A proper understanding of hookup culture, its motivating factors, and effects, is important, because hookup culture is shaping the next generation’s understanding of relationships. Now, they are participating in casual sex with no responsibilities attached, but in the future, they will bring those experiences and understandings into their marriages and future families. Because hookup sex is a fairly recent development, or at least the prevalence of hookup sex is a recent development, we cannot fully know its implications.

The men and women who now separate emotions from sex may find it difficult to link the two in their future marriages.

The callousness with which a man treats his hookup may be the very same callousness with which he treats his wife. A man who has practiced a life without empathy for so long may find it difficult to begin practicing empathy again. With a proper understanding of hookup culture, one can work to deal with the aftermath and even begin to reverse the trend.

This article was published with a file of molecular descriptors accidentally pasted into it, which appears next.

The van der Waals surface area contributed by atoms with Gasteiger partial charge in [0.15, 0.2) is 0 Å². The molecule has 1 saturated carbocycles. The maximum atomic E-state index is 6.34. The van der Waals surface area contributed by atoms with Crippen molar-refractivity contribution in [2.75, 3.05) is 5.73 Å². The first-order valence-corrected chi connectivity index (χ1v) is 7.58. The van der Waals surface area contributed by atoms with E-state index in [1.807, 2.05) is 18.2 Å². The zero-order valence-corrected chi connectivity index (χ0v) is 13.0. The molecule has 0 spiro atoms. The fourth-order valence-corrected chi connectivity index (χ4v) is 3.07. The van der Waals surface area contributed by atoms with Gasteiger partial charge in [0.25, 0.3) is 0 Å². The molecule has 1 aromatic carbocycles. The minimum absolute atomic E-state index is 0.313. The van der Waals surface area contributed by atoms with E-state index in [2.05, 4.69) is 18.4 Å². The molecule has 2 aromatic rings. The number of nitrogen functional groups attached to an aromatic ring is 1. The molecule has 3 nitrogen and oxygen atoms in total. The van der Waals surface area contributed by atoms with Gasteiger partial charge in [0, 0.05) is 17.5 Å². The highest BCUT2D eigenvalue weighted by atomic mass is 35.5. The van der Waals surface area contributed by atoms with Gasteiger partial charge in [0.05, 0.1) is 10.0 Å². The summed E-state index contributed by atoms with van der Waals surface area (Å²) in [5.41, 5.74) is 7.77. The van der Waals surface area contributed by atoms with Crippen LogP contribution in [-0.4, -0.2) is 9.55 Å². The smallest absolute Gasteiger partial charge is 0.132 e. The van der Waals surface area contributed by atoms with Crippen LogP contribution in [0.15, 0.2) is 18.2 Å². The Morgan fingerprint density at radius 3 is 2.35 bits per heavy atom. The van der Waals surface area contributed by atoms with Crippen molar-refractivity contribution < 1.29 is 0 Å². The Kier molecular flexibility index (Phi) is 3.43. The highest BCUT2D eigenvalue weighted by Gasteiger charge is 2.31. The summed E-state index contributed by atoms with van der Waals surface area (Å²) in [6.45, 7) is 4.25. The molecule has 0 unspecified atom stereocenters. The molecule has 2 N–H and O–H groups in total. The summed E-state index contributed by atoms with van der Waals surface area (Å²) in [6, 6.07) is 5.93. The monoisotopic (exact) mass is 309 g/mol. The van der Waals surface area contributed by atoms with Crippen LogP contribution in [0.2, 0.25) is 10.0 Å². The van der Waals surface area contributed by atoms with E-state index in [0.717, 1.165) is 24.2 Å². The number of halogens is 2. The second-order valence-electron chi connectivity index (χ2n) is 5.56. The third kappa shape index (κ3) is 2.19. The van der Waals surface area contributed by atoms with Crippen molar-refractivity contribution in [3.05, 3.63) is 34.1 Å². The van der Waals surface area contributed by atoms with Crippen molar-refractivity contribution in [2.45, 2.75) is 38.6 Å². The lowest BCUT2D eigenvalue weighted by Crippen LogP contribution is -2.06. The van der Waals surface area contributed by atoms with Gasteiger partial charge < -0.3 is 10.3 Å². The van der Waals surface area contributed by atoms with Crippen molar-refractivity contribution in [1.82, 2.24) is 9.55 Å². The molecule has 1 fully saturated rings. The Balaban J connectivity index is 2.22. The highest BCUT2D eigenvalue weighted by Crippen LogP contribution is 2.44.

The key to a hookup is a lack of commitment. The phrase hookup encompasses everything from making out to actual sex.[1] The important part is not which act was performed, but whether or not it was performed outside of the context of commitment. Kelly provided a concise definition of hookup culture: “Hooking up commonly refers to some form of sexual activity without the expectation of a consequent relationship between the parties.”[2] A commitment as minimal as using the term girlfriend or boyfriend would place an individual outside of hookup culture; hookups do not even know whether they will ever see each other again, for sex or for something social.

A hookup, then, is a sexual act with no commitment whatsoever.